A 2009 data analysis published in the journal “Small Group Research” examined 103 team-building studies over 50 years’ time. Businesses that made a conscious effort to enhance and fortify relations among team members showed measurable positive effects in company cultures and bottom lines. The key to making team building activities effective? Avoiding awkward and invasive situations.
There are plenty of activities that offer the release, entertainment and social opportunities that strengthen teams without having to force employees to participate. Depending on your budget, below are three activities that fit the bill for different budgets.
The theme and location of the annual company holiday party is always highly anticipated by HR and management, but mostly for the logistics. But if setting sail is part of it, employees will rejoice.
A survey by Discover Boating and Russell Research found that boaters have stronger leadership skills, better overall health and even more satisfying love lives than non-boaters. The activities that accompany boating, particularly fishing and scuba diving, make the water a perfect retreat to enhance team cohesion. Licensed family therapist Judith Ritterman told Boating Times Long Island that being on water simulates a meditative state of reduced stress and lower blood pressure.
Renting a boat large enough for 100 employees can be pricey depending on your locale, but the benefits are worth the investment. Business owners and management who plan to captain the boat need to take the necessary boating safety courses for proper licensing and peace of mind of those aboard the vessel.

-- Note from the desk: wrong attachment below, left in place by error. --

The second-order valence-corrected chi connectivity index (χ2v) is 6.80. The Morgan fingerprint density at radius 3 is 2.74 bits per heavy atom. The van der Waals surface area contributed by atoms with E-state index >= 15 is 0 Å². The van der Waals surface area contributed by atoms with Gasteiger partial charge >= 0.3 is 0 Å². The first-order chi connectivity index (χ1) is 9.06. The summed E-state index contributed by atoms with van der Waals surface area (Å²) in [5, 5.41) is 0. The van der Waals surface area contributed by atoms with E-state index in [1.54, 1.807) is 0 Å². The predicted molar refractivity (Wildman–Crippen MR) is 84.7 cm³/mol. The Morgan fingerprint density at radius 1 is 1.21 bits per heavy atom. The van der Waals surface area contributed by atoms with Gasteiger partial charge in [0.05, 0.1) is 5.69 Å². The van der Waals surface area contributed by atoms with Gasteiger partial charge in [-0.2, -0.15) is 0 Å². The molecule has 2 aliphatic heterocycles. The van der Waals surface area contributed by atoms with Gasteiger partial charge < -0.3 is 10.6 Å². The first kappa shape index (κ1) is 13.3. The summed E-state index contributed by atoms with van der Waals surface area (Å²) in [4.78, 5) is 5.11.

Adults over the age of 50 who participate in volunteer activities experience lower blood pressure than non-volunteers, according to a Carnegie Mellon University study. This is important because hypertension leads to various physical ailments, including heart disease and stroke. The U.S. Corporation for National and Community Service also says volunteering reduces depression rates, strengthens communities and gives participants a sense of purpose.
The best part about volunteering as a team building activity is that it costs the company very little to coordinate. Ideas for volunteering: get in touch with local churches and shelters to find out about service opportunities; form disaster relief teams to aid in rebuilding after hurricanes, tornadoes and earthquakes; contact an organization like Habitat for Humanity to build a corporate partnership; hold an event to teach community members on basic computing, word processing and other skills to help them find jobs.
Volunteering is not only a solid team-building plan, it’s an opportunity to give your company positive exposure.
Sports are great for reinforcing team concepts and laughing with one another in competitive situations. But David Ballard, of the American Psychological Association, told U.S. News and World Report that playing sports for team-building must be chosen carefully. Physical sports like basketball and football can lead to injuries that could become liabilities if releases are not signed beforehand. These sports also give an unfair advantage to larger, more athletic employees and can embarrass those who lack athletic prowess. Bowling is probably the most corporate-friendly sport that also provides a competitive environment.
Team building activities that are forced upon workers will do more harm than good. Make certain all such diversions fit your company culture so both ownership and workers reap all the benefits.